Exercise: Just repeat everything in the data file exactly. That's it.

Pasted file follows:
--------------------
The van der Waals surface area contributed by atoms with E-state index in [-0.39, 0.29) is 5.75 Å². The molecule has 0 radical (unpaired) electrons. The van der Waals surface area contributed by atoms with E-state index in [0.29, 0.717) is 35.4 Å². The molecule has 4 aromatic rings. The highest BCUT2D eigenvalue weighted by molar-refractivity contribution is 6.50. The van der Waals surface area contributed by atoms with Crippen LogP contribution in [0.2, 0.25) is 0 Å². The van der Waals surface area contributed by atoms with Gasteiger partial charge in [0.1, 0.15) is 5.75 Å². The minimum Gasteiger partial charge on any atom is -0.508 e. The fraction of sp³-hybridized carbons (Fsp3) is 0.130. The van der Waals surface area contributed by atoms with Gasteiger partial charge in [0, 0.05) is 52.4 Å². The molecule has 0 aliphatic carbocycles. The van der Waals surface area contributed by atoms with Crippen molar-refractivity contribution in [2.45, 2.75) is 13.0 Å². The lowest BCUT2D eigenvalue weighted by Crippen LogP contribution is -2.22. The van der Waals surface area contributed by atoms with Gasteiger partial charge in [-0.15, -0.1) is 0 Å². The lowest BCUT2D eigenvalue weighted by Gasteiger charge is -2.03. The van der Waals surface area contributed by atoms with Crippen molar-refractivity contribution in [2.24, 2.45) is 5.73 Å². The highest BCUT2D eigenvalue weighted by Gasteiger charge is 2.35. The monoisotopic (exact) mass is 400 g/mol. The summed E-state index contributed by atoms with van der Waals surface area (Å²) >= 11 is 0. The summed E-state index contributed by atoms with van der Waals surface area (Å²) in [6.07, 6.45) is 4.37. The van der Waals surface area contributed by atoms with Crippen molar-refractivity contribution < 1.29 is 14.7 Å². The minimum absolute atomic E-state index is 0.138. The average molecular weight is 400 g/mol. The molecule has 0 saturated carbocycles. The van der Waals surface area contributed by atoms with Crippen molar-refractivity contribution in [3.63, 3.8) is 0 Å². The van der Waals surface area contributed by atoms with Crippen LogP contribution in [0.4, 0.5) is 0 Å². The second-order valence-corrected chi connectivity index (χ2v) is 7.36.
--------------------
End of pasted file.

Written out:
The van der Waals surface area contributed by atoms with E-state index in [-0.39, 0.29) is 5.75 Å². The molecule has 0 radical (unpaired) electrons. The van der Waals surface area contributed by atoms with E-state index in [0.29, 0.717) is 35.4 Å². The molecule has 4 aromatic rings. The highest BCUT2D eigenvalue weighted by molar-refractivity contribution is 6.50. The van der Waals surface area contributed by atoms with Crippen LogP contribution in [0.2, 0.25) is 0 Å². The van der Waals surface area contributed by atoms with Gasteiger partial charge in [0.1, 0.15) is 5.75 Å². The minimum Gasteiger partial charge on any atom is -0.508 e. The fraction of sp³-hybridized carbons (Fsp3) is 0.130. The van der Waals surface area contributed by atoms with Gasteiger partial charge in [0, 0.05) is 52.4 Å². The molecule has 0 aliphatic carbocycles. The van der Waals surface area contributed by atoms with Crippen molar-refractivity contribution in [2.45, 2.75) is 13.0 Å². The lowest BCUT2D eigenvalue weighted by Crippen LogP contribution is -2.22. The van der Waals surface area contributed by atoms with Gasteiger partial charge in [-0.15, -0.1) is 0 Å². The lowest BCUT2D eigenvalue weighted by Gasteiger charge is -2.03. The van der Waals surface area contributed by atoms with Crippen molar-refractivity contribution in [2.24, 2.45) is 5.73 Å². The highest BCUT2D eigenvalue weighted by Gasteiger charge is 2.35. The monoisotopic (exact) mass is 400 g/mol. The summed E-state index contributed by atoms with van der Waals surface area (Å²) >= 11 is 0. The summed E-state index contributed by atoms with van der Waals surface area (Å²) in [6.07, 6.45) is 4.37. The van der Waals surface area contributed by atoms with Crippen molar-refractivity contribution < 1.29 is 14.7 Å². The minimum absolute atomic E-state index is 0.138. The average molecular weight is 400 g/mol. The molecule has 0 saturated carbocycles. The van der Waals surface area contributed by atoms with Crippen molar-refractivity contribution in [3.63, 3.8) is 0 Å². The van der Waals surface area contributed by atoms with Crippen LogP contribution in [0.4, 0.5) is 0 Å². The second-order valence-corrected chi connectivity index (χ2v) is 7.36.